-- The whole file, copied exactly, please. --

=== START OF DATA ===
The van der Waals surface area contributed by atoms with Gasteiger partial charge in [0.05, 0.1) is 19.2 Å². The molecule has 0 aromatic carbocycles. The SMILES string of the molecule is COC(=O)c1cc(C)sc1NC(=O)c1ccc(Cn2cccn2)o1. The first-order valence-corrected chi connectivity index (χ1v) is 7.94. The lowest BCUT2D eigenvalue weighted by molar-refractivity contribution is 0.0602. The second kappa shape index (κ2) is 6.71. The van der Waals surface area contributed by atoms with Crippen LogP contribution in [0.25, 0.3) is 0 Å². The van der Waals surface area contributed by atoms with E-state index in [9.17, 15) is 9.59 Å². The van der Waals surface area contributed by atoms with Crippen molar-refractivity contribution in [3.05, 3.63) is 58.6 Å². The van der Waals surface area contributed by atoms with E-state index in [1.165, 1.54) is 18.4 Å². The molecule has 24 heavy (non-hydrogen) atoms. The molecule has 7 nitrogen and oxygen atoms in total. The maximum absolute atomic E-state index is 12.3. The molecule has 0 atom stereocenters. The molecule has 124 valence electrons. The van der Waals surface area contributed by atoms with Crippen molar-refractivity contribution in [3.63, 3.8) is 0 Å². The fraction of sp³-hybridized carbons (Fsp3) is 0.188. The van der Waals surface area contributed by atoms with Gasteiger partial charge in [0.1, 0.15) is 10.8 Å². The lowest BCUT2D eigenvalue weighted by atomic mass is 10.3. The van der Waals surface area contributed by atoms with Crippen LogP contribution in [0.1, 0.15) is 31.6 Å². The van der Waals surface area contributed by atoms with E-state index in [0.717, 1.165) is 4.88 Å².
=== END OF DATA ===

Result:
The van der Waals surface area contributed by atoms with Gasteiger partial charge in [0.05, 0.1) is 19.2 Å². The molecule has 0 aromatic carbocycles. The SMILES string of the molecule is COC(=O)c1cc(C)sc1NC(=O)c1ccc(Cn2cccn2)o1. The first-order valence-corrected chi connectivity index (χ1v) is 7.94. The lowest BCUT2D eigenvalue weighted by molar-refractivity contribution is 0.0602. The second kappa shape index (κ2) is 6.71. The van der Waals surface area contributed by atoms with Crippen LogP contribution in [0.25, 0.3) is 0 Å². The van der Waals surface area contributed by atoms with E-state index in [9.17, 15) is 9.59 Å². The van der Waals surface area contributed by atoms with Crippen molar-refractivity contribution in [3.05, 3.63) is 58.6 Å². The van der Waals surface area contributed by atoms with E-state index in [1.165, 1.54) is 18.4 Å². The molecule has 24 heavy (non-hydrogen) atoms. The molecule has 7 nitrogen and oxygen atoms in total. The maximum absolute atomic E-state index is 12.3. The molecule has 0 atom stereocenters. The molecule has 124 valence electrons. The van der Waals surface area contributed by atoms with Crippen molar-refractivity contribution in [3.63, 3.8) is 0 Å². The fraction of sp³-hybridized carbons (Fsp3) is 0.188. The van der Waals surface area contributed by atoms with Gasteiger partial charge in [0.1, 0.15) is 10.8 Å². The lowest BCUT2D eigenvalue weighted by atomic mass is 10.3. The van der Waals surface area contributed by atoms with Crippen LogP contribution in [0.1, 0.15) is 31.6 Å². The van der Waals surface area contributed by atoms with E-state index in [0.717, 1.165) is 4.88 Å².